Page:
Recent comments by Microsoft executives about Linux and the open-source movement being a "cancer"--as well as the latest statistics on new licenses for Linux vs. Microsoft Windows--should be interpreted with a healthy degree of skepticism.
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Why Microsoft is wary of open source
At the same time, Microsoft is perfectly happy to take advantage of the open-source concept of releasing source code and allowing third parties to fix bugs and make minor modifications. Then Microsoft can sit back, select the best fixes and update the core code as it sees fit. The keys for Microsoft are that it maintains control of the software and generates revenue.
Regarding market share statistics, it is difficult to make a fair comparison of Windows and Linux shipments. In the case of Microsoft, Windows licenses are not free and often ship as part of a base system package. Although Linux is also shipped as an option by most system makers, it is common for Linux to be downloaded from a server for free. The fact that people who download Linux may not choose to actually use it in a production situation is difficult to reflect in "shipment" statistics.
Similarly, some may choose not to use the copy of Windows they receive with their system, but this is less common. For business customers who want to draw conclusions from "shipment" statistics, it is safe to say that Microsoft Windows and higher-end versions of Unix--such as those from Sun, IBM and Hewlett-Packard--hold a much more dominant share of the market for production systems in corporate environments than most of these numbers indicate.
However, it's also important to note that Linux has found its way into many corporate environments via "embedded systems" running as the underlying operating system in various information appliances and prepackaged solutions.
Desktop system makers have a definite reason to prefer to provide Linux rather than Windows to their customers--they don't need to pay a licensing fee for Linux. The question is, how many of their customers will be satisfied with Linux. The answer, at least regarding desktop use, is "very few."
On the server side, all of the major server companies, except Dell, have their own proprietary versions of Unix to market. While they might not be happy selling systems running Windows NT--and therefore paying a licensing fee to Microsoft--they also do not want Linux as another competitor to their proprietary Unix versions on their hardware. Success for Linux on servers will come in part at the expense of the proprietary Unix versions, not just from the Windows NT share of the market.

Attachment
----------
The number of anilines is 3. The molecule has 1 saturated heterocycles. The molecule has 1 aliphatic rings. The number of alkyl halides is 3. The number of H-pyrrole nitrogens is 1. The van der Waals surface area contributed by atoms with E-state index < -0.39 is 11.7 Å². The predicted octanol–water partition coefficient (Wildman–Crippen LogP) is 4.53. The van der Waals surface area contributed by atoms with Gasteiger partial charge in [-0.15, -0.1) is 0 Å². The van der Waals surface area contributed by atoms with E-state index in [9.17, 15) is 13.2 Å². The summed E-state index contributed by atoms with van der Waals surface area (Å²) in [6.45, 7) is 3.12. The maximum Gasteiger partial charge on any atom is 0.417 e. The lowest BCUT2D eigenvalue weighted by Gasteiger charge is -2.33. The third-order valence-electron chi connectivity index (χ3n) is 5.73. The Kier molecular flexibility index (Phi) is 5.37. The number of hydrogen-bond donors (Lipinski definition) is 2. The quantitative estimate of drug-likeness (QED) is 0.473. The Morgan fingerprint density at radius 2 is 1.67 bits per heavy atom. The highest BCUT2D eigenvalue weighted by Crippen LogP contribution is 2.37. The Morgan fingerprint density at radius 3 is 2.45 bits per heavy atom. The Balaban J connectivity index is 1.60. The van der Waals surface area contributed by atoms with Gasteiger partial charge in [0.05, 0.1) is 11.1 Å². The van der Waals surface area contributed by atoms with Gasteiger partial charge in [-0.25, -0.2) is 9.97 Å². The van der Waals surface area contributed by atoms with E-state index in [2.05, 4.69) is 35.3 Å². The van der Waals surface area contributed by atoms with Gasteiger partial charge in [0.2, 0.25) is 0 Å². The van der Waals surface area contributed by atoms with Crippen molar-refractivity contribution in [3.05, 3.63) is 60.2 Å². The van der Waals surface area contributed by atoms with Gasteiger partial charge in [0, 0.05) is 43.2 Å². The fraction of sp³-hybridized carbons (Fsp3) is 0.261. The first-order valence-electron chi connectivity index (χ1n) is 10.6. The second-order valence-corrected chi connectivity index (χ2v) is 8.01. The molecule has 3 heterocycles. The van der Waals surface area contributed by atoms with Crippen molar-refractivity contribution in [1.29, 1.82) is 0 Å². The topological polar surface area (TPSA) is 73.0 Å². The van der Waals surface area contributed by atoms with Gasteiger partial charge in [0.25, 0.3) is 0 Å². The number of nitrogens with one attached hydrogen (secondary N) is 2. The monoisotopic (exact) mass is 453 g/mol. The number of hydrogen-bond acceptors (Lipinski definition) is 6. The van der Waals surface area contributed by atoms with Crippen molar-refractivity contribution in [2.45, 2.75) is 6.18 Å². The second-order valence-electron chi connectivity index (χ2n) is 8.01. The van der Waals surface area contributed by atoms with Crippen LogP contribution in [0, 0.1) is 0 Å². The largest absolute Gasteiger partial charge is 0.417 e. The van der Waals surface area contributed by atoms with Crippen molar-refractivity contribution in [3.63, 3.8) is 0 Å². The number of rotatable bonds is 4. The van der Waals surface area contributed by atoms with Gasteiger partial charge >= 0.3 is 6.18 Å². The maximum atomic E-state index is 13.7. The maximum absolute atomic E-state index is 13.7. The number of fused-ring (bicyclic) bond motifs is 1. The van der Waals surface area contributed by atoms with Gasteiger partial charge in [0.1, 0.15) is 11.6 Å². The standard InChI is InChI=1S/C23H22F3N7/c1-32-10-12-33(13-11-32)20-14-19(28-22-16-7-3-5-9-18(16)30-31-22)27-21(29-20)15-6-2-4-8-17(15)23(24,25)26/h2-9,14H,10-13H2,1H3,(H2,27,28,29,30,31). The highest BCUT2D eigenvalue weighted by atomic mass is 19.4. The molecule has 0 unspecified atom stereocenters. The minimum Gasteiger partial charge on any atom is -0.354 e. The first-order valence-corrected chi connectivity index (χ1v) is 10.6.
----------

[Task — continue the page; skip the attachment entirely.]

Where Linux has the advantage
The one part of the market where Linux has gained real momentum is embedded systems. Here, the maker wants an operating system that can be highly customized for a specific use, will control how the embedded system is used, and is free from licensing fees. This is cutting into low-end Windows sales, but its impact on Microsoft will remain limited.
The markets where Linux may hurt Microsoft--as well as the proprietary Unix companies--are in eastern Europe and parts of Asia, which have large pools of talented technologists who work for much lower wages than similarly skilled individuals in the more developed economies. In these countries, it may be less expensive overall to support Linux systems in-house than to pay licensing fees for commercial operating systems for desktops and servers.
Meanwhile, the entire operating system issue is moving to a higher plane as the world increasingly focuses on Web services. This will pit Windows and .Net against a combination of various Unixes (including Linux), Java and higher-level XML-based standards such as SOAP (Simple Object Access Protocol), WSDL (Web Services Description Language) and UDDI (Universal Description, Discovery and Integration)
In theory, Web services should be independent of underlying systems--that is, it should be possible to receive Web services from any company on whatever system the individual happens to be using. But Microsoft and most Unix companies typically have tried to add value through proprietary extensions that tie into lower levels of the technology stack. For that reason, it would not be surprising if each company finds some way to tweak Web services so that these services run best on its own platforms.
We recommend that organizations focus on mainstream environments and treat Linux as a tactical solution for embedded systems and special uses, unless they are operating in countries with a large and available skilled IT labor pool that does not demand high wages. Linux is unlikely to displace Windows or the proprietary versions of Unix now used on virtually all desktops and servers in commercial environments.
Regarding Web services, people should focus on this arena as it evolves, while recognizing that the dream of true system independence is an unlikely prospect that will require remarkable constraint.
Meta Group analysts Dale Kutnick, David Cearley, Val Sribar and William Zachmann contributed to this article.
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